Voltaire hated Original Sin but didn’t call God ‘stupid’
With his Écrasez L’infâme, “Crush the infamous!” Voltaire declared death to the Catholic Church, which in his opinion was the foremost bearer of dogmas and superstitions. He squandered no effort to undermine ecclesiastical authority, for he saw that Christian bigotry and religious practices of his time were “the infamous.”
Freethinkers the world over idolized Voltaire like he was Coeus, the Titan god of intelligence and foresight. They loved his letter addressed to King Frederick II of Prussia, dated 5th of January 1767, where he expressed his inner thoughts about Christianity, which for him was the “most ridiculous, the most absurd, and the bloodiest religion that has ever infected the world.”
Voltaire so despised the Catholic dogma of the Original Sin that he actually wrote one long treatise dedicated to this, which he titled “Péché Originel.” The Christian doctrine of Original Sin, according to him, is an insult to God, C’est une insulte à Dieu! For it accuses God of the “most absurd barbarity of creating humankind meant for deliverance to eternal tortures under the pretext that our original ancestor” ate a forbidden apple.
Contrary to Voltaire’s stand, an equally brilliant thinker Saint Thomas Aquinas substantiated that the Catholic dogma of original sin is the principal theological reason behind the Paschal Mystery of our Redeemer (Summa Theologica, III, 1, 3).
From the beginning of human history, Adam’s Original Sin – not a personal sin but a sin of human nature – made a deep impact on humankind, created a never-ending abyss of dark uncertainties, and from which all manmade disasters and devilish acts began: The first murder committed by Cain, Sodom and Gomorrah, the blistering kiss of Judas, the apostasy of the early Christians, abortions, baby River’s death, human trafficking, rape, tortures, bloody wars, 9-11 terrorist attacks, worship of money, clerical sex abuses, sins of the past, the present and the future, sins done in the dark alleys, wicked designs, and all evil intentions.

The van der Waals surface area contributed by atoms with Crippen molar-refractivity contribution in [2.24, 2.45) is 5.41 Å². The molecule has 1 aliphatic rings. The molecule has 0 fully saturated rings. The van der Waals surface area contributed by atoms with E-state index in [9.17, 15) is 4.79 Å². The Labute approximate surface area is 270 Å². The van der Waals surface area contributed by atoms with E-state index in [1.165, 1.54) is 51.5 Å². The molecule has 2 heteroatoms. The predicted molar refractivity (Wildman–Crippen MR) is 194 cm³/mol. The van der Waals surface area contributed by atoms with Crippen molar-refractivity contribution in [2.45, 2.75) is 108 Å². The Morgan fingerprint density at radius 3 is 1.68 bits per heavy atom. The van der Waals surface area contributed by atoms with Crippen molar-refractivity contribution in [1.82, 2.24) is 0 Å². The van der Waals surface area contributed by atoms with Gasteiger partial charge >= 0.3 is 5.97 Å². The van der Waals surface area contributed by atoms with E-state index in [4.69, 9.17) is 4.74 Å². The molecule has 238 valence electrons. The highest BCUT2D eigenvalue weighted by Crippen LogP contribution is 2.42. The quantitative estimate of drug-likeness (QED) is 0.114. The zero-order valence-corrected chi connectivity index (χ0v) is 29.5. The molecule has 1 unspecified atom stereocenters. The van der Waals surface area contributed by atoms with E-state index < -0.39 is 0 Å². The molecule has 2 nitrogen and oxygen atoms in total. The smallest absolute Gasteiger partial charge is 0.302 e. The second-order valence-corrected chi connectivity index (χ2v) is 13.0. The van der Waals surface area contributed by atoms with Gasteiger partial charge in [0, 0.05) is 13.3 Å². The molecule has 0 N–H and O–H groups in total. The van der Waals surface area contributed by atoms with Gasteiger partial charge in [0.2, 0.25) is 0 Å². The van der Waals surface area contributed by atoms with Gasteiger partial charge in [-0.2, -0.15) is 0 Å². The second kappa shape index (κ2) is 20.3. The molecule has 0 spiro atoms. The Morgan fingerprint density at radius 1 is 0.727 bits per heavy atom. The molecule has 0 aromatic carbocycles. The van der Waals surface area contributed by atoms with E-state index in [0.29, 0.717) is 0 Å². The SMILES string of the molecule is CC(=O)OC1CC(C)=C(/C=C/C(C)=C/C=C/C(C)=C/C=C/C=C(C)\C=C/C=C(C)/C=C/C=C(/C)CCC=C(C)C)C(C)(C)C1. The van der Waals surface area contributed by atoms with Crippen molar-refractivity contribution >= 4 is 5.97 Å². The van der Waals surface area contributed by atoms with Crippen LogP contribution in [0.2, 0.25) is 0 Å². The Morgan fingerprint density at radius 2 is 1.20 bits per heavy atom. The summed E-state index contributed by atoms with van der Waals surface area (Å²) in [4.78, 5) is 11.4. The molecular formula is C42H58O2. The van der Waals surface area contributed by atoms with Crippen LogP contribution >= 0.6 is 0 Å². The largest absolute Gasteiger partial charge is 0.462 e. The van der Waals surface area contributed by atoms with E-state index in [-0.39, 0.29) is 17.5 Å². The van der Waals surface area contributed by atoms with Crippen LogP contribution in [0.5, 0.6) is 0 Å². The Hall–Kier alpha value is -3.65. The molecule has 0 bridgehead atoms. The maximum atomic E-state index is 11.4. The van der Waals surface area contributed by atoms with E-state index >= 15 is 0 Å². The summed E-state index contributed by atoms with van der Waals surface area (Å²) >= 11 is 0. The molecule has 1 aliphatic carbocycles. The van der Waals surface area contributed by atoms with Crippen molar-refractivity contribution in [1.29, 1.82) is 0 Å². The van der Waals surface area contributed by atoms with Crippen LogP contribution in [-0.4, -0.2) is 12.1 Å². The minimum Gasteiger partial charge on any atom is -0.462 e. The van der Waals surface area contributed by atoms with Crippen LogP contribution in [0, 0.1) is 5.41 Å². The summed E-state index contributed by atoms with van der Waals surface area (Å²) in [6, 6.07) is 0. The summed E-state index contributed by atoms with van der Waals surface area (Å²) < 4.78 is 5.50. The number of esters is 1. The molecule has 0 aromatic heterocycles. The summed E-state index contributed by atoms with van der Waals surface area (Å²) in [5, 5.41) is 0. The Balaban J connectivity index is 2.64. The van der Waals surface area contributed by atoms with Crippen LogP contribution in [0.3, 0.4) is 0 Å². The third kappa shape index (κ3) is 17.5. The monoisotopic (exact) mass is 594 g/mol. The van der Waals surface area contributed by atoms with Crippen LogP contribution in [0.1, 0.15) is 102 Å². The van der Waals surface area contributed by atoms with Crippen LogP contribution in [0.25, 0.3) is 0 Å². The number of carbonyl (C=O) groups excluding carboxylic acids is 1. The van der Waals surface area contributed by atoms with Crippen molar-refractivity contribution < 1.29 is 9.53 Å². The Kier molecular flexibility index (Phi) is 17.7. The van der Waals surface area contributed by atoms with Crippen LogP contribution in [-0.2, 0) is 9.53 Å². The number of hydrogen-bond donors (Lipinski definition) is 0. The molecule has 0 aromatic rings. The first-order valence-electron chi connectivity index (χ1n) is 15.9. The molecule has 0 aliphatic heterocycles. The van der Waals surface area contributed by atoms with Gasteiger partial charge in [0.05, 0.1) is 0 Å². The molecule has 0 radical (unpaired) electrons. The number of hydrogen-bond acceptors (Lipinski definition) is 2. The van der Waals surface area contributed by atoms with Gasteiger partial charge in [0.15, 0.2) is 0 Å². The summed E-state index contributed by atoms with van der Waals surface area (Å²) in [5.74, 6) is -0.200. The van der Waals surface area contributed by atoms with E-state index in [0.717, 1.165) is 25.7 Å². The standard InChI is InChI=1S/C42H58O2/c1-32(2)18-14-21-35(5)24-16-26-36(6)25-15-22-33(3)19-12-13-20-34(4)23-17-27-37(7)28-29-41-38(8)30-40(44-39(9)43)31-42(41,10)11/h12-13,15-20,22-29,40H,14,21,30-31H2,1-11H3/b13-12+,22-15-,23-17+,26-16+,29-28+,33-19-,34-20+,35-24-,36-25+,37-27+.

The Original Sin is the negative side of the positive whole of salvation history, the tragedy in the drama within the GOOD NEWS of Jesus Christ. From the Garden of Eden we proceed to the Garden of Gethsemane, where we find our Blessed Lord, kneeling down and agonizing in His mind and body the vicious consequences of Adam’s Original Sin.
Like Voltaire, Rodrigo Duterte made attempts to persecute the Catholic Church but, so unlike Voltaire, he cursed God. Lambasting the absurdity of the Biblical creation story, Duterte made himself outrageous by saying: “Who is this stupid God?” Instantly, the Davaoeño leader became legendary but notorious, a world-class celebrity but infamous.
What he said is now embarrassingly recorded by history. “Estupido talaga itong… kung ganun. You (God) created something perfect and then you think of an event that would tempt and destroy the quality of your work,” he said in his speech in Davao City. “So, kinain ni Adan. Then malice was born,” he scoffed.
Now, there’s the big difference between a philosopher and a politician. Although he despised the Catholic Church with his écrasez l’infâme, Voltaire did not directly insult or blaspheme God. Few months before his death, he wrote: Je meurs en adorant Dieu… “I die worshipping God, loving my friends, not hating my enemies, but detesting superstition.”
Unlike Voltaire, in his political life Duterte loved his family but embraced superstition and believed in ghosts – quite opposite Voltaire’s “detesting superstition.” As a politician, he expanded his circle of enemies and despised them to the point of destroying them. But will he, like Voltaire, stop hating them when he dies? Will he die worshipping God? And which God?
Obviously, Voltaire was not a populist politician; second, he was a coherent and intelligent author; and third, he was awed by the Divine Existence, feared God, and never dared to call HIM “stupid.” Voltaire was unlike Duterte on those three important considerations.
Jose Mario Bautista Maximiano (facebook.com/josemario.maximiano) is the author of 24 PLUS CONTEMPORARY PEOPLE: God Writing Straight with Twists and Turns (Claretian, 2019) and MDXXI: 500 YEARS ROMAN CATHOLIC (Claretian, 2020).